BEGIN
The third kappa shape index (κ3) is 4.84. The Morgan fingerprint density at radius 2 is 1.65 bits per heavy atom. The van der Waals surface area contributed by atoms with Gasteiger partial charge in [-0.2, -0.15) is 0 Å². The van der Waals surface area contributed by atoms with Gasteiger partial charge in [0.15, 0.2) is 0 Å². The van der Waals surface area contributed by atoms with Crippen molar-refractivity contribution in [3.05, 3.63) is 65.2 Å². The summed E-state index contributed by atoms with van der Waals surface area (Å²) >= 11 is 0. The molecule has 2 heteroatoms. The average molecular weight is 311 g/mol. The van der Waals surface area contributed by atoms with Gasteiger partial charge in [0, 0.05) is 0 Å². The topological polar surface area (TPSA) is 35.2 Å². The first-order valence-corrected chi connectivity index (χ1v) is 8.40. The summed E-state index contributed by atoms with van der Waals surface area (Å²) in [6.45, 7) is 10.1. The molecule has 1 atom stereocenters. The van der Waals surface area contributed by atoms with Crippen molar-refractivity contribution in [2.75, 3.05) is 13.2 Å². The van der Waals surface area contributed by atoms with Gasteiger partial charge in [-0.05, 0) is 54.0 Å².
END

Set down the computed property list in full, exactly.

The third kappa shape index (κ3) is 4.84. The Morgan fingerprint density at radius 2 is 1.65 bits per heavy atom. The van der Waals surface area contributed by atoms with Gasteiger partial charge in [-0.2, -0.15) is 0 Å². The van der Waals surface area contributed by atoms with Gasteiger partial charge in [0.15, 0.2) is 0 Å². The van der Waals surface area contributed by atoms with Crippen molar-refractivity contribution in [3.05, 3.63) is 65.2 Å². The summed E-state index contributed by atoms with van der Waals surface area (Å²) >= 11 is 0. The molecule has 2 heteroatoms. The average molecular weight is 311 g/mol. The van der Waals surface area contributed by atoms with Gasteiger partial charge in [0, 0.05) is 0 Å². The topological polar surface area (TPSA) is 35.2 Å². The first-order valence-corrected chi connectivity index (χ1v) is 8.40. The summed E-state index contributed by atoms with van der Waals surface area (Å²) in [6.45, 7) is 10.1. The molecule has 1 atom stereocenters. The van der Waals surface area contributed by atoms with Crippen molar-refractivity contribution in [2.75, 3.05) is 13.2 Å². The van der Waals surface area contributed by atoms with Gasteiger partial charge in [-0.05, 0) is 54.0 Å².